Helping Babies Breathe

Partnership objective

Reduce infant mortality: Improve the skills of health care workers in low resource settings to address birth asphyxia.

Since 2010, professionals and other birth attendants trained through Johnson & Johnsons birth asphyxia programs have touched the lives of more than 12.6 million women and children. Since 2010, professionals and other birth attendants trained through Johnson & Johnsons birth asphyxia programs have touched the lives of more than 12.6 million women and children. Copyright American Academy of Pediatrics

What are the health needs and challenges?

Recent worldwide data show that each year approximately 10 million babies do not breathe immediately at birth, of which about 6 million require basic neonatal resuscitation. Johnson & Johnson first initiated a program to address birth asphyxia in China in 2004. This partnership between the Chinese Ministry of Health, the American Academy of Pediatrics, and Johnson & Johnson demonstrated a 53% decline in birth asphyxia mortality in 360 hospitals surveyed. This success in China led to the expansion of newborn resuscitation efforts to Ethiopia, Ghana, India, Indonesia, Kenya, Malawi, Nepal, Pakistan, South Africa, Uganda and Vietnam.

Description of partnership activities and how they address needs and challenges:

The Helping Babies Breathe (HBB) program is a safe births initiative strengthening training programs to help babies breathe at birth and is expected to save the lives of thousands of babies. This effort is being implemented in collaboration with Save the Children, the American Academy of Pediatrics, and USAID. The program aims to increase resuscitation skill capacity of providers at all targeted health facility levels to enable them successfully manage birth asphyxia in newborns; in order to contribute to the reduction in newborn morbidity and mortality due to asphyxia. In-service training to strengthen essential newborn care and neonatal resuscitation capacity for health providers and provision of relevant equipment and supplies will better equip providers and facilities to manage birth asphyxia. In the longer term, this intervention/capacity can be taken up by the Ministries of Health and partners for national scale-up.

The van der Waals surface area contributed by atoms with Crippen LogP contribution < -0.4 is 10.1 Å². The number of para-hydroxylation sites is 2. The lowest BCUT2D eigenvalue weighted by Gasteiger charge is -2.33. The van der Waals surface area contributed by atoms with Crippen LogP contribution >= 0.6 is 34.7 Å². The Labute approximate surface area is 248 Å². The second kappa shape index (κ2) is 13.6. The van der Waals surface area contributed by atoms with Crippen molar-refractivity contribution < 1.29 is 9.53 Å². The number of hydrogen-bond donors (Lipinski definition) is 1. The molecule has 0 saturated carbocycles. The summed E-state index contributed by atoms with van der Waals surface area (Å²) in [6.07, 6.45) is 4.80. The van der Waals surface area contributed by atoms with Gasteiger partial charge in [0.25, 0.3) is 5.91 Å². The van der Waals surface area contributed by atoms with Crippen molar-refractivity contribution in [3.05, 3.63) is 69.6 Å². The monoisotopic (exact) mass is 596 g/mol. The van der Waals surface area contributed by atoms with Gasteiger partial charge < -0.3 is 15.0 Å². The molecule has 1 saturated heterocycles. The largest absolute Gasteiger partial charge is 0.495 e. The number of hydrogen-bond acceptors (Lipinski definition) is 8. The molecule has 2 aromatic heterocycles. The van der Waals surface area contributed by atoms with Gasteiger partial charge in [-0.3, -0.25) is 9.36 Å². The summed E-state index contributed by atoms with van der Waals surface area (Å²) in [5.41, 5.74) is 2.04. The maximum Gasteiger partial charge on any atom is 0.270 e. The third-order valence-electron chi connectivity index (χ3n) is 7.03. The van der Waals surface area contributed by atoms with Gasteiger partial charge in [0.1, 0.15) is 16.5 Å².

The HBB curriculum is designed to be used as part of a coordinated educational approach to early neonatal care and can be locally taught to birth attendants in diverse venues and locations. HBB focuses on practices that all persons who care for babies at birth can learn to care for healthy babies and/or assist babies who do not breathe on their own. To accomplish this goal, HBB has developed a comprehensive training solution, which includes:

  • An evidence-based educational program, based on the International Liaison Committee on Resuscitation (ILCOR) Consensus on Science conclusions that have undergone a WHO scientific technical review.
  • Culturally sensitive, pictorial-based learning materials including a Learner Workbook, Action Plan wall poster, and Facilitator Flip Chart.
  • Realistic newborn simulator with the ability to imitate an umbilical pulse, bag-mask ventilators, and bulb suction that can be cleaned by boiling. All equipment has been tested for durability in a variety of climates and teaching conditions and will be made available at cost to MDG countries.
  • An ongoing mentorship program to provide expert assistance, implementation guidance, knowledge exchange, integration and evaluation support, and continuous quality improvement for sustained practice outcomes and decreased infant mortality.

Summary of impact and forward looking information:

Since 2010, professionals and other birth attendants trained through Johnson & Johnsons birth asphyxia programs have touched the lives of more than 12.6 million women and children.

In its first two years, HBB provided life-saving skills training to more than 600 health workers in Malawi and Uganda, many of whom are now HBB trainers.

Videos

Helping Babies Breathe

Partnership information

Company(ies) Johnson & Johnson

Partner(s) American Academy of Pediatrics, Earth Institute at Columbia University, Save the Children, US Agency for International Development (USAID)

Type of Partner(s) Academia / Hospitals, Government, NGOs

Therapeutic Focus Women and Children's Health

Disease(s) Children's Health, Obstetrics, Women's Health

Program Type(s) Health System Infrastructure - Training

Targeted Population(s) Children, Marginalised / Indigenous People, Mothers, People with low income, Women

Region(s) East Asia & Pacific, South Asia, Sub-Saharan Africa

Number of Countries 11

Country(ies) Ethiopia, Ghana, India, Indonesia, Kenya, Malawi, Nepal, Pakistan, South Africa, Uganda, Vietnam

Start Date 2010

More information Helping Babies Breathe

Anticipated completion date 2015